## Uncovering the Keno Algorithm for Better Chances of Winning

Posted on Posted in programming

Each serious keno player applies his own keno algorithm to increase his chance of winning the jackpot. Even if the keno game is purely a game of luck, some people have formulated a few strategies in order to take home big payouts. It can be a bit complicated for the untrained eyes of the novices since it involves a few math principles. However, you do not need to become a math whiz to be able to study some algorithms in a keno game. Some may even regard this as a mere whim of superstitious keno players. Still, there can be some truth in the established patterns of number sequences in keno draws if we only care to scrutinize.

Most keno players agree that a keno algorithm can be detected by simply observing the number combinations that have been drawn by a random number generator. Casinos that operate keno games through such machines are likely to be populated by players who are very keen on observing how the numbers appear in every game. There are a few “success” stories of people beating the casinos that have unwittingly inspired the regular keno players. These people have been lucky enough to find out that most electronic keno machines start with the same seed values at one particular game in a day.

Some people have predicted that the big possibility of drawing the same patterns is due to the programming of the machines. If you will observe the history of a game (say, a four o’ clock daily draw) in its last 20 draws, you will surely come up with a repeating number combination. They often start with a seed number. “Seed number” is the term that is used to describe the first number in a sequence. The rest of the numbers following a seed number is relatively random. Actually, the numbers generated by machines are called “pseudo random numbers” because of their nature to establish patterns. They are not really “random” at all. It should be that the programmer did not put a certain instruction to the machine to randomize the numbers at every start of the draw. Perhaps you can use this information for your own advantage.

So far, the best strategy for winning a keno game is to study the history of the draws. You can pore over the results of the previous games and soon you will find out that some three to nine numbers do create a sequence. Of course, you may need to bet in a game for a particular hour in order to confirm your guess. The machines are likely to be reseeded to the same value for the same time of the day. Once you have successfully recorded the number sequences in every game, you may take the predicted number combination to the next draw. You are lucky enough if you hit at least 6 out of 10 numbers in the game. Always bet more than your usual wager. You may never know when you will …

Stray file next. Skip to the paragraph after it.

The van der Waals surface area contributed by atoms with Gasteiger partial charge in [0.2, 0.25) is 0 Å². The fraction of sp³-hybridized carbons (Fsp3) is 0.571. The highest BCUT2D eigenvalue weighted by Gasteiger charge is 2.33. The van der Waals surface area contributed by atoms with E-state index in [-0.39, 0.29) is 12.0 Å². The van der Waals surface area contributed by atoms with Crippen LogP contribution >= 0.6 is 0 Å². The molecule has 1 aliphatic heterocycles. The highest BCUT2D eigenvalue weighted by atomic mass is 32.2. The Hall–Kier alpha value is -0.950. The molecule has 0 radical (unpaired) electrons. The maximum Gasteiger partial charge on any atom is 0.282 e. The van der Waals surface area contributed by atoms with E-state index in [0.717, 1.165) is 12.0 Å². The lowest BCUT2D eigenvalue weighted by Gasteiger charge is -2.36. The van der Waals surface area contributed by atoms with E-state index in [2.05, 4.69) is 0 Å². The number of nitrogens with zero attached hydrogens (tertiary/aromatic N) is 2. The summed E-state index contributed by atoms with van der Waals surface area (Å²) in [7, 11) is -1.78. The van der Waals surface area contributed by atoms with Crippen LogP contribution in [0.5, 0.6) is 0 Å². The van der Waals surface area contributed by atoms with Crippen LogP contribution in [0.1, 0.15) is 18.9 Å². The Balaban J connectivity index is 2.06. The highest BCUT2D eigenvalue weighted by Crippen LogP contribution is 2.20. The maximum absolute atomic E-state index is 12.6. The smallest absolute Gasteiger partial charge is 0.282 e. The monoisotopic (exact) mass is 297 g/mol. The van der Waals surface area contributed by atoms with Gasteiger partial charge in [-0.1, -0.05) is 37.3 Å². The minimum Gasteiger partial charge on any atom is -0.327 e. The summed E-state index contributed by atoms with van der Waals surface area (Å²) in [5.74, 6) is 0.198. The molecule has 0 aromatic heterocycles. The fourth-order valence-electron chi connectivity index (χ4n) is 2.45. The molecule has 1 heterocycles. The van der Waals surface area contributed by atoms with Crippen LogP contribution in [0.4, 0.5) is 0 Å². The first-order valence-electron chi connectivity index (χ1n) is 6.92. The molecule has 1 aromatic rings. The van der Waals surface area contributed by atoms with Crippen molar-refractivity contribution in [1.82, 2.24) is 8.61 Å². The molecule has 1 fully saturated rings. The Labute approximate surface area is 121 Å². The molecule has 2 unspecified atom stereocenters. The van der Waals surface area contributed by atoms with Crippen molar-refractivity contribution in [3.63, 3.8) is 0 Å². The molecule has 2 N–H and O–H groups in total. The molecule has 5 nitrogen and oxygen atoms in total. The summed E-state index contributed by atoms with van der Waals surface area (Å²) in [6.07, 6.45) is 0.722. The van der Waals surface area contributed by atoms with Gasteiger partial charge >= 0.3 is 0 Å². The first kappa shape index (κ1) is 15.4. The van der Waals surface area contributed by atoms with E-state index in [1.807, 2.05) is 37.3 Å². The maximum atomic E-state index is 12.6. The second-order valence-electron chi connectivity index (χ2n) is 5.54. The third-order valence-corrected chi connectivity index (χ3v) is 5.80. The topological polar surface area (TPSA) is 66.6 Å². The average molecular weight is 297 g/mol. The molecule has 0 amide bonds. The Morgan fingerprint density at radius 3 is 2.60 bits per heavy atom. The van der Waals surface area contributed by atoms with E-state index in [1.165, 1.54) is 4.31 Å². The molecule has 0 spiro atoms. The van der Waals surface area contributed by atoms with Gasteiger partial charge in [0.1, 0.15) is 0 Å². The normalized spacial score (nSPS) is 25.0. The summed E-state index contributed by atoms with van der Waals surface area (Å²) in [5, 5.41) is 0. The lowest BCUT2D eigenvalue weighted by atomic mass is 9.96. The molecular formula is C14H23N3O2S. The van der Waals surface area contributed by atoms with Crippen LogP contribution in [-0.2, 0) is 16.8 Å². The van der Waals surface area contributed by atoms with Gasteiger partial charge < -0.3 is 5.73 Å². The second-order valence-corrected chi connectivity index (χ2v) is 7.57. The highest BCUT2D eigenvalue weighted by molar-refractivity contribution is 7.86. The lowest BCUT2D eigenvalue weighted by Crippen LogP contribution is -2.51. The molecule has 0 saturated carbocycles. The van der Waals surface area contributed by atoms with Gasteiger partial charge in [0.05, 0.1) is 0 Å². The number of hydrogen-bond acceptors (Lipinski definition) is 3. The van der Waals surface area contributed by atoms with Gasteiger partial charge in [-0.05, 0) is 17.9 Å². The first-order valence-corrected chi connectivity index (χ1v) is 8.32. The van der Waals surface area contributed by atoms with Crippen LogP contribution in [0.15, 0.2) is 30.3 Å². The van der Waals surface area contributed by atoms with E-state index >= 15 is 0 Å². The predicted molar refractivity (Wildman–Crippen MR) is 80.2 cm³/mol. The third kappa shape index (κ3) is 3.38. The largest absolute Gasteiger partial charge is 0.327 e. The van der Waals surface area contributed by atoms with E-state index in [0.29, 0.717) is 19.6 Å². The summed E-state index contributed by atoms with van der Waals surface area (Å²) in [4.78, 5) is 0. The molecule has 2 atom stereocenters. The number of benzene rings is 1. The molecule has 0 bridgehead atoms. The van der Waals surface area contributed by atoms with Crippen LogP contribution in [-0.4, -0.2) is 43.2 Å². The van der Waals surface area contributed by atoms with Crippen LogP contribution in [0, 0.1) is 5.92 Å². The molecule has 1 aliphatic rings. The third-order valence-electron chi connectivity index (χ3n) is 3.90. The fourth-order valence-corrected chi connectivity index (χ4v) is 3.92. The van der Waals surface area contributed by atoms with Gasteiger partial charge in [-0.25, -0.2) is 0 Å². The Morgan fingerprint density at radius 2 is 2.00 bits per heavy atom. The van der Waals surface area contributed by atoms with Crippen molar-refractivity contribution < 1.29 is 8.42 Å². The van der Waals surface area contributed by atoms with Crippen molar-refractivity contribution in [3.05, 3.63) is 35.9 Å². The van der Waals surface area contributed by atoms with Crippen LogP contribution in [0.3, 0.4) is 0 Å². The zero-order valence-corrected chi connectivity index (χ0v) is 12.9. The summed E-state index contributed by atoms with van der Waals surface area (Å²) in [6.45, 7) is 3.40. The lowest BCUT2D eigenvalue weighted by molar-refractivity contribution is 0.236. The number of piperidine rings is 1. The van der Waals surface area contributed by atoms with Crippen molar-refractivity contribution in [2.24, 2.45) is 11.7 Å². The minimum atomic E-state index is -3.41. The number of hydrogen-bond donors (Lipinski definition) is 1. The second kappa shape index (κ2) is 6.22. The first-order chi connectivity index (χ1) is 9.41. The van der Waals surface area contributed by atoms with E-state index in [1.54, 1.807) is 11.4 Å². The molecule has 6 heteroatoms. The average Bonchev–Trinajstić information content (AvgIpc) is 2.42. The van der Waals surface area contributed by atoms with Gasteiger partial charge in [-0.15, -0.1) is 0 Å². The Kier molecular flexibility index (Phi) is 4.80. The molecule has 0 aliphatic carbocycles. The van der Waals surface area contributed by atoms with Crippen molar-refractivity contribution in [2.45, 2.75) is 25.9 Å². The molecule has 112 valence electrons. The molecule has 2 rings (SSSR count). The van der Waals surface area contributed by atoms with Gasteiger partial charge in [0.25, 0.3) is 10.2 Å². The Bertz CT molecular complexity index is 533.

## Who Do You Trust? Website Security Certificates

Posted on Posted in internet, technology, website

We have warmed up to the ideas of banking and shopping online, partly because we understand the technology a little better and, partly because we tend to trust big institutions. But, mostly because more and more brave pioneers began using the new technology without being ateen or suffering other terrible consequences.

We can feel even better about trusting online banking and shopping if we better understand the Internet's definition of trust. On the Internet, trust is established by an organization's reputation but, more importantly by their web site's security certificate.

Do you remember Ralphie's Ovaltine secret decoder ring? He really, really, really had to have it so he could understand the secret radio message! Of course, Internet encryption is vastly more complex but the basic idea is the same.

HTTPS AND SSL

HTTP is the default protocol that your browser uses to communicate with web servers. You have probably seen a web address or URL (uniform resource locater) look like this: "http://www.southsidetech.com."

You do not have to type the http: // part because it is assumed. Your browser fills this part in for you automatically.

SSL stands for Secure Socket Layer, it does two things:

1. Encrypts your data, which means no one can see what the website sends to your browser or what your browser sends to the website.
2. It authenticates the web site. In other words it certifies that the web site is actually owned by the entity that claims to own it.

HTTPS is HTTP plus SSL. It means the web page at that address uses SSL to encrypt data and authenticate the website. Usually the link you use to get to a secured site is programmed with the https: // prefix. Otherwise, you would need to type this part of the address yourself because it is not the browsers default protocol.

When you see the little lock next to a web site's address in your browser's address bar, or you see "https" at the beginning of the address, this means that you are using encrypted communications.

Certificates

A Certificate is a document that a website shows a browser to authenticate its identity. It "certifies" that the website is who it says it is. They are issued by a "Certificate Authority" (CA), a company who will verify for the browser that a particular website's certificate can be trusted. All web browsers (IE, Chrome, Firefox, etc.) come pre-loaded with security files for Certificate Permissions which opinion they will trust.

The website owner must generate a Certificate Signing Request and send it to a trusted CA. The CA then verifies the website's ownership and "signs" the security certificate. Once issued the web site owner installs the certificate on their web server. It includes owner information like organization name, address, etc. and public and private encryption keys.

Public and Private Keys

A private key is a secret password that the website it is known by only the website and the CA. This is how the CA can vouch for the website. …